But that’s not what’s going to happen today, I know, as I sit in my bed, staring at my stained skin in disbelief, my hand shaking as I press it against my mouth.

    Two knocks on my bedroom door. I jump.

    “Edy, you up?” My mother’s voice shouts. I open my mouth, but it feels like someone poured hydrochloric acid down my throat and I might never be able to speak again. Knock, knock, knock: “Eden, breakfast!” I quickly pull my nightgown down as far as it will go, but there’s blood smeared on that, too.

    “Mom?” I finally call back, my voice scratchy and horrible.

    She cracks the door open. As she peers in her eyes immediately go to the blood. “Oh God,” she gasps, as she slips inside and quickly shuts the door behind her.

    “Mom, I—” But how am I supposed say the words, the worst words, the ones I know have to be spoken?

    “Oh, Edy.” She sighs, turning her head at me with a sad smile. “It’s okay.”

    “Wh—” I start to say. How can it be okay, in what world is this okay?

    “This happens sometimes when you’re not expecting it.” She flits around my room, tidying up, barely looking at me while she explains about periods and calendars and counting the days. “It happens to everyone. That’s why I told you, you need to keep track. That way you won’t have to deal with these . . . surprises. You can be . . . prepared.”

    This is what she thinks this is.

    Now, I’ve seen enough TV movies to know you’re supposed to tell. You’re just supposed to fucking tell. “But—”

    “Why don’t you hop in the shower, sweetie?” she interrupts. “I’ll take care of this . . . uh . . . ,” she begins, gesturing with her arm in a wide circle over my bed, searching for the word, “this mess.”

    This mess. Oh God, it’s now or never. Now or never. It’s now. “Mom—” I try again.

    “Don’t be embarrassed,” she says with a laugh. “It’s fine, really, I promise.” She stands over me, looking taller than she ever has before, handing me my robe, oblivious of my Tuesday underwear crumpled at her feet.

    “Mom, Kevin—” I start, but his name in my mouth makes me want to throw up.

    “Don’t worry, Edy. He’s out back with your brother. They’re playing basketball. And your father’s glued to the TV, as usual. Nobody’ll see you. Go ahead. Put this on.”

    Looking up at her, I feel so small. And Kevin’s voice moves like a tornado through my mind, whispering—his breath on my face—No one will ever believe you. You know that. No one. Not ever.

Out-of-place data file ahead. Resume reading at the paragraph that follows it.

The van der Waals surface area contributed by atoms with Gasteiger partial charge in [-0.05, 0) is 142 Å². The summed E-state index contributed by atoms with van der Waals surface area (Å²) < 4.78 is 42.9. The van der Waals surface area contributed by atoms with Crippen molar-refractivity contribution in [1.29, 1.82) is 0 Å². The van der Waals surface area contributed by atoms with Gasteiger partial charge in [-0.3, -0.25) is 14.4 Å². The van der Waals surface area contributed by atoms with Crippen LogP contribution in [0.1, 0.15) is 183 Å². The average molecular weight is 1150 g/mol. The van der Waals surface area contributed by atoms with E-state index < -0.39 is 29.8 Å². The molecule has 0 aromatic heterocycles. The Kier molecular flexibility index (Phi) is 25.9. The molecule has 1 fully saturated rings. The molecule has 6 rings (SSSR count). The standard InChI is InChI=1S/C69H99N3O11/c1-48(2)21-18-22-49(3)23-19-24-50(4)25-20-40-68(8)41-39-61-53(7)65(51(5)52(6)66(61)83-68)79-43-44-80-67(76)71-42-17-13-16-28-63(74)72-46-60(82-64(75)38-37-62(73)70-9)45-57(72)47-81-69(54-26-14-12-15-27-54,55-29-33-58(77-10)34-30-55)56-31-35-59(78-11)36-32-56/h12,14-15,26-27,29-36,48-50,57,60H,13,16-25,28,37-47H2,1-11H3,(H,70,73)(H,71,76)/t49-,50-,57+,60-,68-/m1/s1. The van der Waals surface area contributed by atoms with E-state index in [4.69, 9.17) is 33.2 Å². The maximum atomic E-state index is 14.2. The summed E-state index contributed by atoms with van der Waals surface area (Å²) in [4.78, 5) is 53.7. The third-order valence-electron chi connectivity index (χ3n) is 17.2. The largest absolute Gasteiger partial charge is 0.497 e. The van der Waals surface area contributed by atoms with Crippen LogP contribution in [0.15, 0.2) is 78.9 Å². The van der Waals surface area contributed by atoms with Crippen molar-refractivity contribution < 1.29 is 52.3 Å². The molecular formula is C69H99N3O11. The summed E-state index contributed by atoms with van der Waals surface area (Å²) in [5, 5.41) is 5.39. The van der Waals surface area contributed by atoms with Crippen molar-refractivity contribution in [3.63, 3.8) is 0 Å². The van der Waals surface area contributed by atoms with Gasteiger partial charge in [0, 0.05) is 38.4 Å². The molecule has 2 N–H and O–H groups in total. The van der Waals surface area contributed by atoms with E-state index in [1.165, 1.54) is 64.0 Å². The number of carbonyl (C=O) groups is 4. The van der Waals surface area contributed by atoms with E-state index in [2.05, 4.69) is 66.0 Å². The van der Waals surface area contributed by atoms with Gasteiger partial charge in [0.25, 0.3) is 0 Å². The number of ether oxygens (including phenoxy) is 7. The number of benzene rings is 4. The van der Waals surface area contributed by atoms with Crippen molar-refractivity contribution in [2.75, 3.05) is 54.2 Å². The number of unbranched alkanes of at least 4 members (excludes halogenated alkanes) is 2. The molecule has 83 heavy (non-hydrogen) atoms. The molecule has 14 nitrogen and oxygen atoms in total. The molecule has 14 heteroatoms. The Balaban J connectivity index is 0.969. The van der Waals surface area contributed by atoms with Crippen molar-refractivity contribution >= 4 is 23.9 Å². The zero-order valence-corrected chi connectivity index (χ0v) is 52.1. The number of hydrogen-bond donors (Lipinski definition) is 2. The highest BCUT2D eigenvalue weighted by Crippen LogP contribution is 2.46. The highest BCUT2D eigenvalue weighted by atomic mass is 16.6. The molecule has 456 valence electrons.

Then my mom shakes the robe at me, offering me a lie I didn’t even need to think up. She starts getting that look in her eye—that impatient, it’s-the-holidays-and-I-don’t-have-time-for-this look. Clearly, it was time for me to get going so she could deal with this mess. And clearly, nobody was going to hear me. Nobody was going to see me—he knew that. He had been around long enough to know how things work here.

    I try to stand without looking like everything is broken. I kick the Tuesdays under the bed so she won’t find them and wonder. I take my robe. Take the lie. And as I look back at my mother, watching her collect the soiled sheets in her arms—the evidence—I know somehow if it’s not now, it has to be never. Because he was right, no one would ever believe me. Of course they wouldn’t. Not ever.

    In the bathroom, I carefully peel off my nightgown, holding it at arm’s length as I ball it up and stuff it in the garbage can under the sink. I adjust my glasses and examine myself more closely. There are a few faint marks on my throat in the shape of his fingers. But they’re minor, really, in comparison to the ones on my body. No bruises on my face. Only the two-inch scar above my left eye from my bike accident two summers ago. My hair is slightly more disastrous than usual, but essentially I look the same—I can pass.

    By the time I get out of the shower—still dirty, after scrubbing my body raw, thinking I could maybe wash the bruises off—there he is. Sitting at my kitchen table in my dining room with my brother, my father, my mother, sipping my orange juice from my glass—his mouth on a glass I would have to use someday. On a fork that would soon be undifferentiated from all the other forks. His fingerprints not only all over every inch of me, but all over everything: this house, my life, the world—infected with him.

    Caelin raises his head and narrows his eyes at me as I cautiously approach the dining room. He can see it. I knew he would see it right away. If anyone was going to notice—if I could count on anyone—it would be my big brother. “Okay, you’re being really weird and intense right now,” he announces. He could tell because he always knew me even better than I knew myself.

    So I stand there and wait for him to do something about this. For him to set his fork down, stand up and pull me aside, take me out to the backyard by the arm, and demand to know what’s wrong with me, demand to know what happened. Then I’d tell him what Kevin did to me and he’d give me one of his big brother-isms, like, Don’t worry, Edy, I’ll take care of it. The way he did whenever anyone was picking on me. And then he’d run back inside the house and stab Kevin to death with his own butter knife.

    But that’s not what happens.